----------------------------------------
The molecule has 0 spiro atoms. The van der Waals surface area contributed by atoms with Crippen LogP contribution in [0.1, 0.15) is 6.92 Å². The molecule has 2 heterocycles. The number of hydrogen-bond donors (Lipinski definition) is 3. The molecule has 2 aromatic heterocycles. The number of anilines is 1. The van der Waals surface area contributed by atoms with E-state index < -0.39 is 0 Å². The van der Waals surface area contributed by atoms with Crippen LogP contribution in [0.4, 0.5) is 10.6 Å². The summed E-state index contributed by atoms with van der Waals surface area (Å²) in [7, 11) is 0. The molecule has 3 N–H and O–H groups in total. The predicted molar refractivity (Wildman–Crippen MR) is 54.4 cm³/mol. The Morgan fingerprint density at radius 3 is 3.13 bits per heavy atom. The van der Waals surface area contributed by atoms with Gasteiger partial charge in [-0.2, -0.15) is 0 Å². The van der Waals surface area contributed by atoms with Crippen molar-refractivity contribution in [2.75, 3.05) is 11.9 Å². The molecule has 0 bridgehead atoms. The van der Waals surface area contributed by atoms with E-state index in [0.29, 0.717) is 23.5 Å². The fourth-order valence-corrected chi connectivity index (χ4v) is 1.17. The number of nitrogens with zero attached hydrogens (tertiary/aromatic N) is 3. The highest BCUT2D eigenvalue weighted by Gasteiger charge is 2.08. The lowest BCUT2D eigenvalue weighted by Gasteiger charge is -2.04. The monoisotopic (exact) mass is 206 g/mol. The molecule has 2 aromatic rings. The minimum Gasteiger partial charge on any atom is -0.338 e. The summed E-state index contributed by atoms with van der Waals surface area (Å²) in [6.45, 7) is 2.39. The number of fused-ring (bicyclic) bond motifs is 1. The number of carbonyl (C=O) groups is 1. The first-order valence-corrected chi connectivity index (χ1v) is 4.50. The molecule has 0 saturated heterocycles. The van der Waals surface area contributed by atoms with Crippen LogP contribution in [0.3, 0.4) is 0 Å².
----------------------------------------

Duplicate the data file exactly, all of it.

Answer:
The molecule has 0 spiro atoms. The van der Waals surface area contributed by atoms with Crippen LogP contribution in [0.1, 0.15) is 6.92 Å². The molecule has 2 heterocycles. The number of hydrogen-bond donors (Lipinski definition) is 3. The molecule has 2 aromatic heterocycles. The number of anilines is 1. The van der Waals surface area contributed by atoms with E-state index < -0.39 is 0 Å². The van der Waals surface area contributed by atoms with Crippen LogP contribution in [0.4, 0.5) is 10.6 Å². The summed E-state index contributed by atoms with van der Waals surface area (Å²) in [7, 11) is 0. The molecule has 3 N–H and O–H groups in total. The predicted molar refractivity (Wildman–Crippen MR) is 54.4 cm³/mol. The Morgan fingerprint density at radius 3 is 3.13 bits per heavy atom. The van der Waals surface area contributed by atoms with Gasteiger partial charge in [-0.2, -0.15) is 0 Å². The van der Waals surface area contributed by atoms with Crippen molar-refractivity contribution in [2.75, 3.05) is 11.9 Å². The molecule has 0 bridgehead atoms. The van der Waals surface area contributed by atoms with E-state index in [0.29, 0.717) is 23.5 Å². The fourth-order valence-corrected chi connectivity index (χ4v) is 1.17. The number of nitrogens with zero attached hydrogens (tertiary/aromatic N) is 3. The highest BCUT2D eigenvalue weighted by Gasteiger charge is 2.08. The lowest BCUT2D eigenvalue weighted by Gasteiger charge is -2.04. The monoisotopic (exact) mass is 206 g/mol. The molecule has 2 aromatic rings. The minimum Gasteiger partial charge on any atom is -0.338 e. The summed E-state index contributed by atoms with van der Waals surface area (Å²) in [6.45, 7) is 2.39. The number of fused-ring (bicyclic) bond motifs is 1. The number of carbonyl (C=O) groups is 1. The first-order valence-corrected chi connectivity index (χ1v) is 4.50. The molecule has 0 saturated heterocycles. The van der Waals surface area contributed by atoms with Crippen LogP contribution in [0.3, 0.4) is 0 Å².